Washing hands seems like a mundane concept, however, have you ever taken a moment to think how important this simple action really is to your health? Here are a few facts that may make you think twice about skipping a good hand scrubbing.

Is hot water more effective for hand washing?

To many it would make sense that using hot water to wash your hands would be more effective than using cold water. On the contrary, no evidence really exists that can substantiate this claim. Warmer water can, in fact, irritate the skin and affect the protective layer on your hands.

When to wash your hands:

  • Before eating your food
  • Before, during and after you’ve prepared your food
  • Before and after treating wounds
  • After using the toilet
  • After touching or feeding an animal
  • After handling pet food
  • After blowing your nose, coughing or sneezing
  • After changing diapers
  • After touching garbage

How to wash your hands:

Wet your hands with clean water and be sure to turn off the tap as you apply soap to your hands, liquid if possible. Lather your hands and be sure to wash the backs of your hands, between your fingers, under your nails, palms and wrists. The CDC recommends that we wash our hands for at least 20 seconds. Rinse your hands thoroughly and dry them with a clean towel or air dry your hands.

Using hand sanitiser

Hand sanitiser is the best alternative if you cannot get to the bathroom or a sink to wash your hands. We recommend that you use an alcohol-based hand sanitiser that contains at least 60% alcohol.  Apply the gel to the palm of one hand and rub your hands together so as to cover all surfaces of your hands. Rub your hands until they are dry.

At Healthshare we take the health and well-being of the community at heart and we do hope that you’ve found this article insightful and take a moment to create awareness around the importance of washing hands.

What you need to know about arthritis


The word ‘arthritis’ essentially means joint inflammation however, the term can be used to describe approximately 200 rheumatic disease and conditions. According to the Centers for Disease Control and Prevention, 52.5 million adults report having been diagnosed with a form of arthritis.

What is arthritis?

Contrary to popular belief, arthritis does not refer to a single disease bur rather joint pain or joint disease. While it is known that arthritis commonly occurs in elders, younger people can get it as well and it occurs more frequently in women. Rheumatoid arthritis and lupus are known to affect multiple organs.

There are around 200 types of arthritis – or musculoskeletal conditions – which are split into seven main groups:

  1. Inflammatory arthritis
  2. Degenerative or mechanical arthritis
  3. Soft tissue musculoskeletal pain
  4. Back pain
  5. Connective tissue disease
  6. Infectious arthritis
  7. Metabolic arthritis

Source: Medical News Today


The symptoms may vary depending on the type, however, the four main warning signs of arthritis include pain, stiffness, swelling and difficulty moving a joint. Pain caused by arthritis may be isolated to one place or in many parts of the body. If the skin over the affected joint become red, swollen and feel warm, it should also be seen as a warning sign.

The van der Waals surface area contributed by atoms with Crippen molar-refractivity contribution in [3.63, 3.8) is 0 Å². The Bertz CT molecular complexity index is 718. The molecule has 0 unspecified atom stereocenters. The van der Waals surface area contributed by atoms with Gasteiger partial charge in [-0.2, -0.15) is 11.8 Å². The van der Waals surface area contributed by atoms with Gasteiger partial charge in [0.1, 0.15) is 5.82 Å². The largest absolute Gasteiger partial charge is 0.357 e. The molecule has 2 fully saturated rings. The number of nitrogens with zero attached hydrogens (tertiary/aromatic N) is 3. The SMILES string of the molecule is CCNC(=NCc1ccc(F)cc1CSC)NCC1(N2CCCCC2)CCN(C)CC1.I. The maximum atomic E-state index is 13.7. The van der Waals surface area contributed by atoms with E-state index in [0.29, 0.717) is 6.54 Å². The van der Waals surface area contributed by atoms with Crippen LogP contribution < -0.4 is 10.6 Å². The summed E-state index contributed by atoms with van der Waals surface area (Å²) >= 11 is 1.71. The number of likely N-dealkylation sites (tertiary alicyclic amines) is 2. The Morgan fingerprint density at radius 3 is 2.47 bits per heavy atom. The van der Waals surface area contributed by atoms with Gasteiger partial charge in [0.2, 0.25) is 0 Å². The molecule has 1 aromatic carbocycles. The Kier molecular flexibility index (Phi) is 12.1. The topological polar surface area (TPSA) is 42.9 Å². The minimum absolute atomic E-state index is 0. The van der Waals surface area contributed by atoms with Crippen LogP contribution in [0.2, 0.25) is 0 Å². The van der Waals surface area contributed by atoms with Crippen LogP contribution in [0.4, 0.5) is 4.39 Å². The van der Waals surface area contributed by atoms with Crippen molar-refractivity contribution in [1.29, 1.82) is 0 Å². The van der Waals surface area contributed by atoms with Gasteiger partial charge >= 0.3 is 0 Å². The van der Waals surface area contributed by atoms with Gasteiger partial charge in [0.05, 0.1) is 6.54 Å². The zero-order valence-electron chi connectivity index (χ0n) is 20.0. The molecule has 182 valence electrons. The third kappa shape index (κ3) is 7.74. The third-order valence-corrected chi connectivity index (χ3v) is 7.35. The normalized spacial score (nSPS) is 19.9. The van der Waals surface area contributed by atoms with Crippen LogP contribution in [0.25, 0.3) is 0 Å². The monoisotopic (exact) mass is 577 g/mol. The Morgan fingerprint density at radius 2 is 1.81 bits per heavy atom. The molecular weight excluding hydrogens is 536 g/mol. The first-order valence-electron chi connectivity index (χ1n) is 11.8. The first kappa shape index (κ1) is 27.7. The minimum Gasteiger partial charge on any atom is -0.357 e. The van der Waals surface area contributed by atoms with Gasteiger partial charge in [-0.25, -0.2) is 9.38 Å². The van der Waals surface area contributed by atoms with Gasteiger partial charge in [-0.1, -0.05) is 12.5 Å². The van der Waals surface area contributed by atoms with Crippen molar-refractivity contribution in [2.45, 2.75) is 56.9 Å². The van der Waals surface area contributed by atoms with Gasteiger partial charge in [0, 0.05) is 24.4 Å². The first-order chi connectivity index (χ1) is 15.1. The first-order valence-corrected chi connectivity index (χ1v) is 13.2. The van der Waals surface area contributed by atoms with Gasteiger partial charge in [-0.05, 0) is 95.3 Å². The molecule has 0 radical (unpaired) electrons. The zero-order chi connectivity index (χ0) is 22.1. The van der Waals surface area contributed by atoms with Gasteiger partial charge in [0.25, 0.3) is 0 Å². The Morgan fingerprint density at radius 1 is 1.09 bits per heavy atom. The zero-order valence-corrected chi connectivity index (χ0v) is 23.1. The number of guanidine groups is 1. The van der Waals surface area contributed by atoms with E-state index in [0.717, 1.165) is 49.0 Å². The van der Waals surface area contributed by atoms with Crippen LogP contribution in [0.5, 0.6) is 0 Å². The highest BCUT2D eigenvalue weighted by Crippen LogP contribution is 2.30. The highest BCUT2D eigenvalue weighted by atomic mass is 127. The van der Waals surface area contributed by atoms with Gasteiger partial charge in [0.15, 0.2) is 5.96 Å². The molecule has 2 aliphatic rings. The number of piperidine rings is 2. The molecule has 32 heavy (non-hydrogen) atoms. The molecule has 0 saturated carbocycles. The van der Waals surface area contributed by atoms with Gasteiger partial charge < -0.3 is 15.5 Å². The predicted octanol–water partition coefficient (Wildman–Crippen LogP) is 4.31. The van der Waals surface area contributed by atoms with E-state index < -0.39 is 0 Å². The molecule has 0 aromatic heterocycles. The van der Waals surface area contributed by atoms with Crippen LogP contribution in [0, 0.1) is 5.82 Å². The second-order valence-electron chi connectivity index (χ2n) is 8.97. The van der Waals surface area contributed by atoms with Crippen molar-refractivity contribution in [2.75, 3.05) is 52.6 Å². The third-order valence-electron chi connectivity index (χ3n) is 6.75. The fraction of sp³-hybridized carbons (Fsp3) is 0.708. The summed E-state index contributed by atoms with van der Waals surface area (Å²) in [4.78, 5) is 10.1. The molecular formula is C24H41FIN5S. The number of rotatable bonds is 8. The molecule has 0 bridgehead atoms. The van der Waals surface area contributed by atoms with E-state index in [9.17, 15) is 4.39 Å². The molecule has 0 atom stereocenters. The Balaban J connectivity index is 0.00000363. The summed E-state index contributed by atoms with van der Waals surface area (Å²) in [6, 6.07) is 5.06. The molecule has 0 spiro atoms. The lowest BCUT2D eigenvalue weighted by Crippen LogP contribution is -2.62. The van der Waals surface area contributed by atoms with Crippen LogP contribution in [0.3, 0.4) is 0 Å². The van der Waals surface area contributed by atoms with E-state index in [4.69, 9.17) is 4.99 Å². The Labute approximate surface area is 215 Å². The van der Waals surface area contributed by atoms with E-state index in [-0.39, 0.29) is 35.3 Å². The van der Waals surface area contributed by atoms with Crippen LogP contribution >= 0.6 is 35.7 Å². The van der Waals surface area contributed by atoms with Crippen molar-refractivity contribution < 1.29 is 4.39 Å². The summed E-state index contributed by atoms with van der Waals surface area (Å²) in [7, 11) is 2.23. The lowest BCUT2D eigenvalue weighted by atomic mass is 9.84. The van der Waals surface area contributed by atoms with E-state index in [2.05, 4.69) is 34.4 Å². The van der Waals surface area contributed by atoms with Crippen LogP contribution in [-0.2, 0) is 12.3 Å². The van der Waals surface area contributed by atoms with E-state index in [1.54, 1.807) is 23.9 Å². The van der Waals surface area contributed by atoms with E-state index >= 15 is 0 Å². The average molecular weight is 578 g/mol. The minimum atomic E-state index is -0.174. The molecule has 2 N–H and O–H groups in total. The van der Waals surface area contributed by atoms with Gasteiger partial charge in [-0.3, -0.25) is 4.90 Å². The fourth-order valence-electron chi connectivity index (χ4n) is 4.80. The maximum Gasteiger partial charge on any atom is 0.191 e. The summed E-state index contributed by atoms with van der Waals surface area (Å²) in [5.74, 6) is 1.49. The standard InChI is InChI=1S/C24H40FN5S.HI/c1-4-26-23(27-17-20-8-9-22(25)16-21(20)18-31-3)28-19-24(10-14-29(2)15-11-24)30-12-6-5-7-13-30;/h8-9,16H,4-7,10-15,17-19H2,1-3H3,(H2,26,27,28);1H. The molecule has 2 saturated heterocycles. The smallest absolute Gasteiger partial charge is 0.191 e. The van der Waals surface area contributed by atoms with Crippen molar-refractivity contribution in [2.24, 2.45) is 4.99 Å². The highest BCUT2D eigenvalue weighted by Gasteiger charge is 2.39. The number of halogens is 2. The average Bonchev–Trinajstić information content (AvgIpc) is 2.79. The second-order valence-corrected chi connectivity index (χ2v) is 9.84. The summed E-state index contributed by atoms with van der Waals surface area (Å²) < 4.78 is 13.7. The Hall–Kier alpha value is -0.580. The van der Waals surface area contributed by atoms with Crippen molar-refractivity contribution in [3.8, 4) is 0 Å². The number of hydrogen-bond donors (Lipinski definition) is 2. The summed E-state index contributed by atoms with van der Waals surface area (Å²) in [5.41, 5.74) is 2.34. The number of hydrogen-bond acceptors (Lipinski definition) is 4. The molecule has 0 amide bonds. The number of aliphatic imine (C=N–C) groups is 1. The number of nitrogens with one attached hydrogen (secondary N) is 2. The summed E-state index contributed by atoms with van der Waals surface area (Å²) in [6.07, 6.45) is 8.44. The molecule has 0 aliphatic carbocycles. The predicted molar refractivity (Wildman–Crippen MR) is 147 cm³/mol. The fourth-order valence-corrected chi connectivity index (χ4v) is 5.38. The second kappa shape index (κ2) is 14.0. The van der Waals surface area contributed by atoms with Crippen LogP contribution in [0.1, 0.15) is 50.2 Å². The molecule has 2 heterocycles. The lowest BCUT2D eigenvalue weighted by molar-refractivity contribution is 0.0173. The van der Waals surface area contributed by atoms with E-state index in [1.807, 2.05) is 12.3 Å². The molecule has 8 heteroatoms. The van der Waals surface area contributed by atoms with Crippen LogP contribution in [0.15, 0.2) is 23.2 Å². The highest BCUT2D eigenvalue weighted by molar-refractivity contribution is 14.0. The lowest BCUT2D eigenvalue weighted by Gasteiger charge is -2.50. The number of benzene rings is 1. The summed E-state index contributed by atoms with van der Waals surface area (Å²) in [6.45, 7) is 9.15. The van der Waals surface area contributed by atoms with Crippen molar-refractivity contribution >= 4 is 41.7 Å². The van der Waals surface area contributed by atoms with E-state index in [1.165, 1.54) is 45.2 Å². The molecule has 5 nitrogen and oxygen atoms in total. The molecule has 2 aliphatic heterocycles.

Many cases of arthritis can be diagnosed with a detailed medical history of symptoms, current and past, a physical examination and radiographic and lab studies however, the specific tests ordered during the diagnostic process will vary depending on the type of arthritis your medical professional suspects. Some of the most common tests that may be conducted include but aren’t limited to:

  • Complete blood count
  • Joint ultrasound or MRI
  • Joint X-ray
  • Erythrocyte sedimentation rate
  • Bone Scan
  • Synovial fluid analysis
  • Electrocardiogram
  • Tear test


Through the treatment of arthritis, doctors aim to minimise pain and joint damage and to improve quality of life. There are various medications and treatments that can achieve this depending on the type of arthritis a person may have. Some treatments include:

  • Medication
  • Physical or occupational therapy
  • Weight-loss
  • Joint replacement or joint surgery
  • Splints or other joint aids

While there is no one diet that can treat arthritis, there are several foods that can reduce inflammation and provide many nutrients that promote joint health. These include but aren’t limited to:

  • Fish
  • Beans
  • Olive oil
  • Whole grains
  • Nuts and seeds
  • Fruits and vegetables

In order to manage the disease it is recommended that people stay physically active, achieve and/or maintain a healthy weight, go for regular check-ups and protect their joints from unnecessary stress. Should you be experiencing any of the symptoms mentioned in this article, we advise that you seek the advice of a medical professional.

How to wash your hands properly – Infographic